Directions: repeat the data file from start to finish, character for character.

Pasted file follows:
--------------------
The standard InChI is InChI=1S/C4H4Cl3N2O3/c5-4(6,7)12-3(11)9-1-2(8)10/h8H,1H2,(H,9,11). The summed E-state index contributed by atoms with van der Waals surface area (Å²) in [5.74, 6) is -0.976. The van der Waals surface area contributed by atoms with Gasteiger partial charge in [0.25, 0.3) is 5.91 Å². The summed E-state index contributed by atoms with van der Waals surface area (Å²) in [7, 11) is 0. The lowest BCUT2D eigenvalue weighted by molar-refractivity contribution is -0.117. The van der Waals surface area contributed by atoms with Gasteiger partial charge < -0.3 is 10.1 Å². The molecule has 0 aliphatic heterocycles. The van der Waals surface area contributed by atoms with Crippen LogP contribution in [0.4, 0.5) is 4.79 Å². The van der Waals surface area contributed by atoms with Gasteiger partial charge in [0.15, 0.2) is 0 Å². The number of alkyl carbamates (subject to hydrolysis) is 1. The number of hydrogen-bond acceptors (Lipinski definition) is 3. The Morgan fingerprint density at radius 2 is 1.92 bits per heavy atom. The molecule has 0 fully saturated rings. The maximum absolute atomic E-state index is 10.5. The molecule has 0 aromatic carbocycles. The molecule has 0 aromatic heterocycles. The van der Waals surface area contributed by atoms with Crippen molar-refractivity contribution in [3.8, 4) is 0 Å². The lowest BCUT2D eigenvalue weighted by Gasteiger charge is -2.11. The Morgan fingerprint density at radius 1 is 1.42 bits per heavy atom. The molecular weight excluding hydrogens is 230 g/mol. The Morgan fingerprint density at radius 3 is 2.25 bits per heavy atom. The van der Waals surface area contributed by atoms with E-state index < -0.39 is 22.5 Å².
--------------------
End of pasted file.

The standard InChI is InChI=1S/C4H4Cl3N2O3/c5-4(6,7)12-3(11)9-1-2(8)10/h8H,1H2,(H,9,11). The summed E-state index contributed by atoms with van der Waals surface area (Å²) in [5.74, 6) is -0.976. The van der Waals surface area contributed by atoms with Gasteiger partial charge in [0.25, 0.3) is 5.91 Å². The summed E-state index contributed by atoms with van der Waals surface area (Å²) in [7, 11) is 0. The lowest BCUT2D eigenvalue weighted by molar-refractivity contribution is -0.117. The van der Waals surface area contributed by atoms with Gasteiger partial charge < -0.3 is 10.1 Å². The molecule has 0 aliphatic heterocycles. The van der Waals surface area contributed by atoms with Crippen LogP contribution in [0.4, 0.5) is 4.79 Å². The van der Waals surface area contributed by atoms with Gasteiger partial charge in [0.15, 0.2) is 0 Å². The number of alkyl carbamates (subject to hydrolysis) is 1. The number of hydrogen-bond acceptors (Lipinski definition) is 3. The Morgan fingerprint density at radius 2 is 1.92 bits per heavy atom. The molecule has 0 fully saturated rings. The maximum absolute atomic E-state index is 10.5. The molecule has 0 aromatic carbocycles. The molecule has 0 aromatic heterocycles. The van der Waals surface area contributed by atoms with Crippen molar-refractivity contribution in [3.8, 4) is 0 Å². The lowest BCUT2D eigenvalue weighted by Gasteiger charge is -2.11. The Morgan fingerprint density at radius 1 is 1.42 bits per heavy atom. The molecular weight excluding hydrogens is 230 g/mol. The Morgan fingerprint density at radius 3 is 2.25 bits per heavy atom. The van der Waals surface area contributed by atoms with E-state index < -0.39 is 22.5 Å².